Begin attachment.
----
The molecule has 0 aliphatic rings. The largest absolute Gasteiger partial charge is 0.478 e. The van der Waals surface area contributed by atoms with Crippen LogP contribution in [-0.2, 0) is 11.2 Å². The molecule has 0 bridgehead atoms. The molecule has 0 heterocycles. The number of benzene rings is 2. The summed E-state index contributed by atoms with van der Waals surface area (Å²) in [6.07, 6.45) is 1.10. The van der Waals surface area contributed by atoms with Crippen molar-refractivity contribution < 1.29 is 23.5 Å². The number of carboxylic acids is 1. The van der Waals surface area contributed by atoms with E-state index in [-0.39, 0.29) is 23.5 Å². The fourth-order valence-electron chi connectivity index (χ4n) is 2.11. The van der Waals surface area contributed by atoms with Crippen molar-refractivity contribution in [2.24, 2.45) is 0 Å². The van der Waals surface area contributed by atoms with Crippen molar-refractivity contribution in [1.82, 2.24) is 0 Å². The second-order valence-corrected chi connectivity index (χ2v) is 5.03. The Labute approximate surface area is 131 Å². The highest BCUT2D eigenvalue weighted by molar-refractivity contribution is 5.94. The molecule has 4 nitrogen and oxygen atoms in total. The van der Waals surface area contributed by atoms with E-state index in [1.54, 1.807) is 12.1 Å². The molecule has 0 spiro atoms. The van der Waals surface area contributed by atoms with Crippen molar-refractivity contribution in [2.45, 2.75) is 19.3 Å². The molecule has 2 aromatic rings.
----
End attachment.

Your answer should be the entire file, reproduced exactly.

The molecule has 0 aliphatic rings. The largest absolute Gasteiger partial charge is 0.478 e. The van der Waals surface area contributed by atoms with Crippen LogP contribution in [-0.2, 0) is 11.2 Å². The molecule has 0 bridgehead atoms. The molecule has 0 heterocycles. The number of benzene rings is 2. The summed E-state index contributed by atoms with van der Waals surface area (Å²) in [6.07, 6.45) is 1.10. The van der Waals surface area contributed by atoms with Crippen molar-refractivity contribution < 1.29 is 23.5 Å². The number of carboxylic acids is 1. The van der Waals surface area contributed by atoms with E-state index in [-0.39, 0.29) is 23.5 Å². The fourth-order valence-electron chi connectivity index (χ4n) is 2.11. The van der Waals surface area contributed by atoms with Crippen molar-refractivity contribution in [2.24, 2.45) is 0 Å². The van der Waals surface area contributed by atoms with Crippen molar-refractivity contribution in [1.82, 2.24) is 0 Å². The second-order valence-corrected chi connectivity index (χ2v) is 5.03. The Labute approximate surface area is 131 Å². The highest BCUT2D eigenvalue weighted by molar-refractivity contribution is 5.94. The molecule has 4 nitrogen and oxygen atoms in total. The van der Waals surface area contributed by atoms with E-state index in [1.54, 1.807) is 12.1 Å². The molecule has 0 spiro atoms. The van der Waals surface area contributed by atoms with Crippen molar-refractivity contribution in [2.45, 2.75) is 19.3 Å². The molecule has 2 aromatic rings.